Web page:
Wasserstein distributionally robust optimization (DRO) has found success in operations research and machine learning applications as a powerful means to obtain solutions with favourable out-of-sample performances. Two compelling explanations for the success are the generalization bounds derived from Wasserstein DRO and the equivalency between Wasserstein DRO and the regularization scheme commonly applied in machine learning. Existing results on generalization bounds and the equivalency to regularization are largely limited to the setting where the Wasserstein ball is of a certain type and the decision criterion takes certain forms of an expected function. In this paper, we show that by focusing on Wasserstein DRO problems with affine decision rules, it is possible to obtain generalization bounds and the equivalency to regularization in a significantly broader setting where the Wasserstein ball can be of a general type and the decision criterion can be a general measure of risk, i.e., nonlinear in distributions. This allows for accommodating many important classification, regression, and risk minimization applications that have not been addressed to date using Wasserstein DRO. Our results are strong in that the generalization bounds do not suffer from the curse of dimensionality and the equivalency to regularization is exact. As a byproduct, our regularization results broaden considerably the class of Wasserstein DRO models that can be solved efficiently via regularization formulations.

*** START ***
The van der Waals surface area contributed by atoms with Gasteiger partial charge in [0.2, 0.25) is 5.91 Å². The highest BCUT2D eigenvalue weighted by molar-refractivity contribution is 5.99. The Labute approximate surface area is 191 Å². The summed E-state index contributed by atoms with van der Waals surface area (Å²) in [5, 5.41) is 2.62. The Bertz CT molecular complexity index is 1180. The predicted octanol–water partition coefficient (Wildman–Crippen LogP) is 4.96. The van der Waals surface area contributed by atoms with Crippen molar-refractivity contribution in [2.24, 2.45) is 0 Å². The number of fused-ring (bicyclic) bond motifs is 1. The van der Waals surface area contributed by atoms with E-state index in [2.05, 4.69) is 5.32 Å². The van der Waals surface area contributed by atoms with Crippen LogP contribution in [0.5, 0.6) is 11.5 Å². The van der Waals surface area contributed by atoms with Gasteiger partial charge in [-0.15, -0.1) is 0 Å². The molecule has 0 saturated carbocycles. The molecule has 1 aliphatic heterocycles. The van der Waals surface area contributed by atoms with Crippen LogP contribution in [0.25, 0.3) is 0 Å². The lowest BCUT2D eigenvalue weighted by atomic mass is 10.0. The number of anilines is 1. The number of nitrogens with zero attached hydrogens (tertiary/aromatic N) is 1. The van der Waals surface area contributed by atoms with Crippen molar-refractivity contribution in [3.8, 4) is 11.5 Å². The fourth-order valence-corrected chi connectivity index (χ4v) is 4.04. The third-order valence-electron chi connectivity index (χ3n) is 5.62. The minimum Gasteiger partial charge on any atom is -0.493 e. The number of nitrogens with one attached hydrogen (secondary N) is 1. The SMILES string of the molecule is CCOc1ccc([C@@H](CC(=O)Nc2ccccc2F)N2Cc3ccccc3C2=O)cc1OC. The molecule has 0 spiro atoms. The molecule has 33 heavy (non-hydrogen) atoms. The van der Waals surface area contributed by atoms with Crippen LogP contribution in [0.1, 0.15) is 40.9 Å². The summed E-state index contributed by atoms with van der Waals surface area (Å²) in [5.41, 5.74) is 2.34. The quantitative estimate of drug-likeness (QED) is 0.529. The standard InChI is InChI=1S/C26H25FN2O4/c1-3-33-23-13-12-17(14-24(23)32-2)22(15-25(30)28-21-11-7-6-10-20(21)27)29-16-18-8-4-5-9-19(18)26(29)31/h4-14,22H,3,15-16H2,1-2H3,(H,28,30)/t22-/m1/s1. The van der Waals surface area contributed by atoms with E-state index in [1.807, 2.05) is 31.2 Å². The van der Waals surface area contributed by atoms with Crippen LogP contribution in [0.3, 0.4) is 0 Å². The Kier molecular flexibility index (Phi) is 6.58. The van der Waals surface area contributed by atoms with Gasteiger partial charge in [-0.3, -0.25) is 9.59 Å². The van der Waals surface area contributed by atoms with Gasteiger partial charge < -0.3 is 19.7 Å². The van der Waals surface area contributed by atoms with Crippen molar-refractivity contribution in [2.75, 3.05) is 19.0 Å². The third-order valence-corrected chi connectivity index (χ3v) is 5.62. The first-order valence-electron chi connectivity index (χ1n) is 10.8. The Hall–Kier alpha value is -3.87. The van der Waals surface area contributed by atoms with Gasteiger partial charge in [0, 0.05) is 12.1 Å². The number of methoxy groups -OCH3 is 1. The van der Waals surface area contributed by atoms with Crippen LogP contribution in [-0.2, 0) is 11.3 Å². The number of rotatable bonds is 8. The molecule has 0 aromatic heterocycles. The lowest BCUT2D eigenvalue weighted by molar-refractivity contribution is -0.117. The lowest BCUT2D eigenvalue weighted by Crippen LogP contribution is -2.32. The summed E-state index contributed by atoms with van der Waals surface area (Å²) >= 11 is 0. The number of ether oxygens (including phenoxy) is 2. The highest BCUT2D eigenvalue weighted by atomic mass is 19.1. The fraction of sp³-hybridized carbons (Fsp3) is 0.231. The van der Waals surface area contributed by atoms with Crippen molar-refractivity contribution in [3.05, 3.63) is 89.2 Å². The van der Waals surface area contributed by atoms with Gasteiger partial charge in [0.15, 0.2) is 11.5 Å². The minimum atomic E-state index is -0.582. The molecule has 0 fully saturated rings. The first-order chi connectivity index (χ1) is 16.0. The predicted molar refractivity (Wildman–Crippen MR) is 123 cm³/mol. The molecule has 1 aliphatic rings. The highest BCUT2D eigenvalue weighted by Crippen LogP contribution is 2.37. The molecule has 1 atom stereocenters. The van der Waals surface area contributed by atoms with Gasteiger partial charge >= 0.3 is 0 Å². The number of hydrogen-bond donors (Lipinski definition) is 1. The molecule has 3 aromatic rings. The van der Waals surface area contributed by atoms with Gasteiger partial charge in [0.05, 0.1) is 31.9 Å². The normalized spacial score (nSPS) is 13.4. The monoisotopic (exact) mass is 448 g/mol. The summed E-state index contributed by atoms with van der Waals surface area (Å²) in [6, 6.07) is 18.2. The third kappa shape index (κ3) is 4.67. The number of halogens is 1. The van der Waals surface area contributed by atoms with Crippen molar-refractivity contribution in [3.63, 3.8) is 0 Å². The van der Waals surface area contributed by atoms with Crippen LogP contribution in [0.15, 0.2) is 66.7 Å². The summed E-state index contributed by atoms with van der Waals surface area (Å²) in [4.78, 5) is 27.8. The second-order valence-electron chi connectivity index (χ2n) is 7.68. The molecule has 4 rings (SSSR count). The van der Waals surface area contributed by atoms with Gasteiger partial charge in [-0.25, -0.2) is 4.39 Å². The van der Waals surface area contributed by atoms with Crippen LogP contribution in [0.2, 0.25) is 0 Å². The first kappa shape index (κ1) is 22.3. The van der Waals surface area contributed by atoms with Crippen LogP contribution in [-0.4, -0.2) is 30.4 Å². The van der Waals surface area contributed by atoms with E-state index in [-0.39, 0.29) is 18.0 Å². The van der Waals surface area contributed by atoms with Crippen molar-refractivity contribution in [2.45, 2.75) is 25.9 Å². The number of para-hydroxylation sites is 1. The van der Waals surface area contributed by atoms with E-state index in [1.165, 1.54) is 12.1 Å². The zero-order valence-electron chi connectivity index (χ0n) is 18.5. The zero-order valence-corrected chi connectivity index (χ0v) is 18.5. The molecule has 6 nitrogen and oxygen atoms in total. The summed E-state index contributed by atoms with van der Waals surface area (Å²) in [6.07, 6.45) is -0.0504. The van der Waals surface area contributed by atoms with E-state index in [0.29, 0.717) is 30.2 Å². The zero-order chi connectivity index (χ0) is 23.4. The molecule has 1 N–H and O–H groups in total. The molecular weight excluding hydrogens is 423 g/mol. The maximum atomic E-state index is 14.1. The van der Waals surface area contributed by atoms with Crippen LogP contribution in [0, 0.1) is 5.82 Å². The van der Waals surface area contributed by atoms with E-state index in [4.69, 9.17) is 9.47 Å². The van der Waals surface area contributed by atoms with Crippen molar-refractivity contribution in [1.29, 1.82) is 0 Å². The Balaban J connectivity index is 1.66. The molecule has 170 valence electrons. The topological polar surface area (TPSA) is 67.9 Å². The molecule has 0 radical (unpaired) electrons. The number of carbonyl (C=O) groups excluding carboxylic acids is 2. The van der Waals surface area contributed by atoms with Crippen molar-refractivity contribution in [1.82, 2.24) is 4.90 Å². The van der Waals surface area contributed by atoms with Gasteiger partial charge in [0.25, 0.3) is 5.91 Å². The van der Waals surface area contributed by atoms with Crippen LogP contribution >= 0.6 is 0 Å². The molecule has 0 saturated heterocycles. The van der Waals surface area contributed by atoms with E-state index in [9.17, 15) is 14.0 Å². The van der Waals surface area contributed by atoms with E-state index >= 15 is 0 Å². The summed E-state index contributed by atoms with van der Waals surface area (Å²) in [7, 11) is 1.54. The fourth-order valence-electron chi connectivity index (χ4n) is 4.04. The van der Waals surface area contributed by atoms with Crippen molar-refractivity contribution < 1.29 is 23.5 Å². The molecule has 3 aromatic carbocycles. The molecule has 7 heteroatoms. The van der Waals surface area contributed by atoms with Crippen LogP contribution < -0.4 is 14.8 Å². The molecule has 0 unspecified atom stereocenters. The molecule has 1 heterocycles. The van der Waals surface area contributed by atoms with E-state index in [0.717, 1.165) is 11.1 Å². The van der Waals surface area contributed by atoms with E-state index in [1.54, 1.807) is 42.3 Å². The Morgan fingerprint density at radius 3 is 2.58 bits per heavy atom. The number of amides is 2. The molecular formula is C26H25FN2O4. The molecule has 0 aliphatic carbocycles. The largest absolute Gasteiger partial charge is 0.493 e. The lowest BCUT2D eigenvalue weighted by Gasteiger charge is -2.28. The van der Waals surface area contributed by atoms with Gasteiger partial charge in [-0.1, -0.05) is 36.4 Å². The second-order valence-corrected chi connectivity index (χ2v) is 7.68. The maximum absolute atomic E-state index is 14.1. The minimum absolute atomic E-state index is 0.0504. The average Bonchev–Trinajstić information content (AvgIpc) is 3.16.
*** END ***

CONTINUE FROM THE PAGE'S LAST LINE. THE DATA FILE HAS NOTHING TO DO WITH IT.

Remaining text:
LUKA MILIC, Toronto Metropolitan University
Investment Strategies in the Face of Climate Uncertainty: Balancing Transition and Physical Risks  [PDF]

In this research, we study the influence of climate change on portfolio construction, focusing on the dual impact of transition and physical risks. We develop a dynamic model that integrates a two-factor mean-reverting framework to represent global temperature variations and transition factors related to climate change. The model is used to examine the optimal stock-bond-cash portfolio selection in a context marked by climate uncertainty. Our approach entails deriving an optimal investment strategy in closed form, initially formulated without considering climate uncertainty. The study also addresses the limitations inherent in a mean-reverting climate assumption and suggests the potential application of Energy Balance Models (EBMs) for a more accurate representation of the climate system. These EBMs open the avenue for leveraging advanced deep-learning techniques for optimal portfolio allocation. The results highlight the critical impact of climate uncertainty on investment strategies, advocating for the integration of climate risk considerations in portfolio management.